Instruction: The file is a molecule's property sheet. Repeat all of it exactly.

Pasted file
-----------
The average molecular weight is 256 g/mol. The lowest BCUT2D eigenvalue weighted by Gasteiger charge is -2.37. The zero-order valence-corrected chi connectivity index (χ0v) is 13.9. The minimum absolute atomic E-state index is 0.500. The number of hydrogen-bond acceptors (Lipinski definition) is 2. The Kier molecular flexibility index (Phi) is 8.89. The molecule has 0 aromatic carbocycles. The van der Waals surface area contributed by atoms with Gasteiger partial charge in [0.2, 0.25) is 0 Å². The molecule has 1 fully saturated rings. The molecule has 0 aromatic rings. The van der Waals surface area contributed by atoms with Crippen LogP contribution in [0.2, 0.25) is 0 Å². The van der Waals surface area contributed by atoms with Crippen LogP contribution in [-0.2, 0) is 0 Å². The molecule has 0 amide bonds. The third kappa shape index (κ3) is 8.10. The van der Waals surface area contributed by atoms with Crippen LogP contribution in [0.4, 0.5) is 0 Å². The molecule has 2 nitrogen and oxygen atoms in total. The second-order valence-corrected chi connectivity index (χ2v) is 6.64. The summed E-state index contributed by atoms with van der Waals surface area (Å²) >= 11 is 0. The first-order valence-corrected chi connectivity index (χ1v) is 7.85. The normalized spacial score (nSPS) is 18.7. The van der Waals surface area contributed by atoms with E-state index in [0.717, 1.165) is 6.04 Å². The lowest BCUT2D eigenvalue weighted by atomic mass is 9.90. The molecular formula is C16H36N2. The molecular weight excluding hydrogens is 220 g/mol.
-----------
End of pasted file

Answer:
The average molecular weight is 256 g/mol. The lowest BCUT2D eigenvalue weighted by Gasteiger charge is -2.37. The zero-order valence-corrected chi connectivity index (χ0v) is 13.9. The minimum absolute atomic E-state index is 0.500. The number of hydrogen-bond acceptors (Lipinski definition) is 2. The Kier molecular flexibility index (Phi) is 8.89. The molecule has 0 aromatic carbocycles. The van der Waals surface area contributed by atoms with Gasteiger partial charge in [0.2, 0.25) is 0 Å². The molecule has 1 fully saturated rings. The molecule has 0 aromatic rings. The van der Waals surface area contributed by atoms with Crippen LogP contribution in [0.2, 0.25) is 0 Å². The van der Waals surface area contributed by atoms with Crippen LogP contribution in [-0.2, 0) is 0 Å². The molecule has 0 amide bonds. The third kappa shape index (κ3) is 8.10. The van der Waals surface area contributed by atoms with Crippen LogP contribution in [0.4, 0.5) is 0 Å². The molecule has 2 nitrogen and oxygen atoms in total. The second-order valence-corrected chi connectivity index (χ2v) is 6.64. The summed E-state index contributed by atoms with van der Waals surface area (Å²) >= 11 is 0. The first-order valence-corrected chi connectivity index (χ1v) is 7.85. The normalized spacial score (nSPS) is 18.7. The van der Waals surface area contributed by atoms with E-state index in [0.717, 1.165) is 6.04 Å². The lowest BCUT2D eigenvalue weighted by atomic mass is 9.90. The molecular formula is C16H36N2. The molecular weight excluding hydrogens is 220 g/mol.